Abstract

Micronutrient Deficiencies in Children With Inflammatory Bowel Diseases

Ehrlich S1, Mark AG1,2, Rinawi F1,2, Shamir R1,2, Assa A1,2. Nutr Clin Pract. 2019 Jul 25. doi: 10.1002/ncp.10373. [Epub ahead of print]

 
     

Author information

Institute of Gastroenterology, Nutrition and Liver Disease, Schneider Children's Medical Center, Petach Tikva, Israel.

Sackler Faculty of Medicine, Tel Aviv University, Tel Aviv, Israel.

Abstract

BACKGROUND: Children with inflammatory bowel diseases (IBDs) are at risk of developing nutrition deficiencies, particularly because of reduced intake, restrictive diets, malabsorption, and excessive nutrient loss. In this study, we aimed to assess the status of trace elements, minerals, and vitamins in a large cohort of children with IBDs.

METHODS: Medical records of children diagnosed with IBDs during 2000-2016 were reviewed retrospectively. Retrieved data included demographics, disease characteristics, disease activity indices, anthropometric measures, and specific trace elements, minerals, and vitamins at diagnosis and during follow-up.

RESULTS: Out of 359 children with IBD (158 [44%] females, median age at diagnosis 14.1 years, interquartile range [IQR] 12.0-16.0), 240 (67%) were diagnosed with Crohn's disease (CD) and 119 (33%) with ulcerative colitis (UC). Median follow-up time was 7 years (IQR 5-10). The prevalence of deficiencies in patients with CD at diagnosis and last follow-up, respectively, were iron (88% and 39.5%), zinc (53% and 11.5%), vitamin D (39% and 36%), and folic acid (10% and 13%). In patients with UC, frequencies were: iron (77% and 40%), vitamin D (49% and 33%), zinc (31% and 10%), and folic acid (3.8% and 9.7%). Magnesium and vitamin B12 deficiencies were rare. For both diseases, iron deficiency was associated with hypoalbuminemia. Deficiencies in iron and zinc were more common in patients with CD than those with UC.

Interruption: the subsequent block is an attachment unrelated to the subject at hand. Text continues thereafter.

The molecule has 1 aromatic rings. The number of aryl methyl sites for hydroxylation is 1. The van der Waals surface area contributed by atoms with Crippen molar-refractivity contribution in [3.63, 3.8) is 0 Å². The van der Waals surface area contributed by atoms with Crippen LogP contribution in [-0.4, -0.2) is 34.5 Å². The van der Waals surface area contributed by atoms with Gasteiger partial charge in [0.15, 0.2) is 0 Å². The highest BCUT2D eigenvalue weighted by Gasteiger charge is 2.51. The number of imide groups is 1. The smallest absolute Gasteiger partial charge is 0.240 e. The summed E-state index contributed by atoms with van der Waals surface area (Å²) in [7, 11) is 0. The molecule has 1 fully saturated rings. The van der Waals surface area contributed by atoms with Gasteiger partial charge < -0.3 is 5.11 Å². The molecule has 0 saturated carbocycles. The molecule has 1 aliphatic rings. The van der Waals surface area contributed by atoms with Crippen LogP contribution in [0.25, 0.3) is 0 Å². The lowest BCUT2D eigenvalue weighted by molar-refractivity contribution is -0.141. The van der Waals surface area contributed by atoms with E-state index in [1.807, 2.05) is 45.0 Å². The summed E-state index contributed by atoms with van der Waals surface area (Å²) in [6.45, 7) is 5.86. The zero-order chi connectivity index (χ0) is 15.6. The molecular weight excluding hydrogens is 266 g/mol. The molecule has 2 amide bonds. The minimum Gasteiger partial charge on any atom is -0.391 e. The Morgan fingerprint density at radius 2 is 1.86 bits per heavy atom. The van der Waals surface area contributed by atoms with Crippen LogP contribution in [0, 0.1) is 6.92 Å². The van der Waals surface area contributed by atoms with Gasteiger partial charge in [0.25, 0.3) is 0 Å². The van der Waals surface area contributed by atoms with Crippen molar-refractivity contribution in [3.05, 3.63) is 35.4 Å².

CONCLUSIONS: Deficiencies in iron, zinc, and vitamin D are common at pediatric IBD diagnosis with limited improvement during follow-up, whereas deficiencies in magnesium and vitamin B12 are rare.

© Copyright 2013-2019 GI Health Foundation. All rights reserved.
This site is maintained as an educational resource for US healthcare providers only. Use of this website is governed by the GIHF terms of use and privacy statement.